Exercise can make us fitter and reduce our risk for diseases such as diabetes and heart disease. But how actually this works has remained a mystery. New research claims that the answer may lie, in part, in our DNA. Exercise changes the shape and functioning of our genes.

The human genome is highly complex and dynamic, with genes constantly turning on or off, depending on what biochemical signals they receive from the body. When genes are turned on, they express proteins that prompt physiological responses elsewhere in the body. But we don’t know how these genes respond to exercise.

Epigenetics is a process by which the operation of genes is changed, but not the DNA itself. Epigenetic changes occur on the outside of the gene, mainly through a process called methylation. In methylation, clusters of atoms, called methyl groups, attach to the outside of a gene like microscopic mollusks and make the gene more or less able to receive and respond to biochemical signals from the body.Scientists know that methylation patterns change in response to lifestyle. Eating certain diets or being exposed to pollutants, for instance, can change methylation patterns on some of the genes in our DNA and affect what proteins those genes express. Depending on which genes are involved, it may also affect our health and risk for disease.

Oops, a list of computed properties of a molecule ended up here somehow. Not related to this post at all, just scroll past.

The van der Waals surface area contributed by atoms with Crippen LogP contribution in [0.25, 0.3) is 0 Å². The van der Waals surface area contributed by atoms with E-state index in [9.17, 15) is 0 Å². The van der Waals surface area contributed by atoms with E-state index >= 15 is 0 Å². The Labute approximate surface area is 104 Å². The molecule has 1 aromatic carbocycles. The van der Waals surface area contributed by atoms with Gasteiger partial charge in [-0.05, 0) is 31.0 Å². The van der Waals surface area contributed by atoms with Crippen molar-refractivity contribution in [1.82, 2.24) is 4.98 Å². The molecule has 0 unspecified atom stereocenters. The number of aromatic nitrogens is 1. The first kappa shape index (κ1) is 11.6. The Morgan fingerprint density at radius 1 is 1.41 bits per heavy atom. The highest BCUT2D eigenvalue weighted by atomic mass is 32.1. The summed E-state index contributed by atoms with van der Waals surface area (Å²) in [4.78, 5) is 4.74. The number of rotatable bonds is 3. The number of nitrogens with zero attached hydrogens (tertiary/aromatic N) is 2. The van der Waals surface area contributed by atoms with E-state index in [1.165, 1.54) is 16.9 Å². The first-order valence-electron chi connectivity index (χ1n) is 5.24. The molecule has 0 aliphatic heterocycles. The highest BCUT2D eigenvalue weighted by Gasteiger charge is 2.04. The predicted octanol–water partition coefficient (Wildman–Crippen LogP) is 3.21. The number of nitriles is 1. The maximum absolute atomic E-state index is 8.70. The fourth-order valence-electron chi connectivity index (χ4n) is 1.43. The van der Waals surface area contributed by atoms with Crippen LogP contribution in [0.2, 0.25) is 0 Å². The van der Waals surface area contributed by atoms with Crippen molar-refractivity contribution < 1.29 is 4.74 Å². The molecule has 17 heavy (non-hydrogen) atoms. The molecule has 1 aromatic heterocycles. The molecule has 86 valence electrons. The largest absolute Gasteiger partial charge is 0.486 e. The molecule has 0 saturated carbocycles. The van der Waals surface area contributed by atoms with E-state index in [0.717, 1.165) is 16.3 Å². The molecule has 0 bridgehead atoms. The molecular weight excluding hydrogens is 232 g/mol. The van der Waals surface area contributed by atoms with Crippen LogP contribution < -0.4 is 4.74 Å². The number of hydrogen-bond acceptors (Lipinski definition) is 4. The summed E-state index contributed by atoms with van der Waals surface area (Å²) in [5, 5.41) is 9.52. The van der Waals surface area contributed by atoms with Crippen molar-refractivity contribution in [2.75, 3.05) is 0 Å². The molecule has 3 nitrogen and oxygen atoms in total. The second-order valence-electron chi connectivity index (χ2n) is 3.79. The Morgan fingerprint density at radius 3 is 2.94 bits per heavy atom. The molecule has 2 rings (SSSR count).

For a study published this month in the journal EPIGENETICS, the scientists at the Karolinska Institute in Stockholm made 23 volunteers to bicycle using only one leg, leaving the other unexercised. In effect, each person became his or her own control group. Both legs would undergo methylation patterns influenced by his or her entire life; but only the pedaling leg would show changes related to exercise. The volunteers pedaled one-legged at a moderate pace for 45 minutes, four times per week for three months. Then the scientists repeated the tests with each volunteer.

Using genomic analysis, the researchers determined that more than 5,000 sites on the genome of muscle cells from the exercised leg now featured new methylation patterns. Some showed more methyl groups; some fewer. But the changes were significant and not found in the unexercised leg. Interestingly, many of the methylation changes were on portions of the genome known as enhancers that can amplify the expression of proteins by genes. And gene expression was noticeably increased or changed in thousands of the muscle-cell genes that the researchers studied. Most of the genes in question are known to play a role in energy metabolism, insulin response and inflammation within muscles.

But it’s unknown whether the genetic changes scientists observed would remain if someone quits exercising and how different amounts or different types of exercise might affect methylation patterns and gene expression.The message is that we can induce changes that affect how we use our genes and, through that, get healthier and more functional muscles that ultimately improve our quality of life.

 

Reference

Lindholm ME, Marabita F, Gomez-Cabrero D, Rundqvist H, Ekström TJ, Tegnér J, Sundberg CJ.An integrative analysis reveals coordinated reprogramming of the epigenome and the transcriptome in human skeletal muscle after training.Epigenetics. 2014 Dec 7.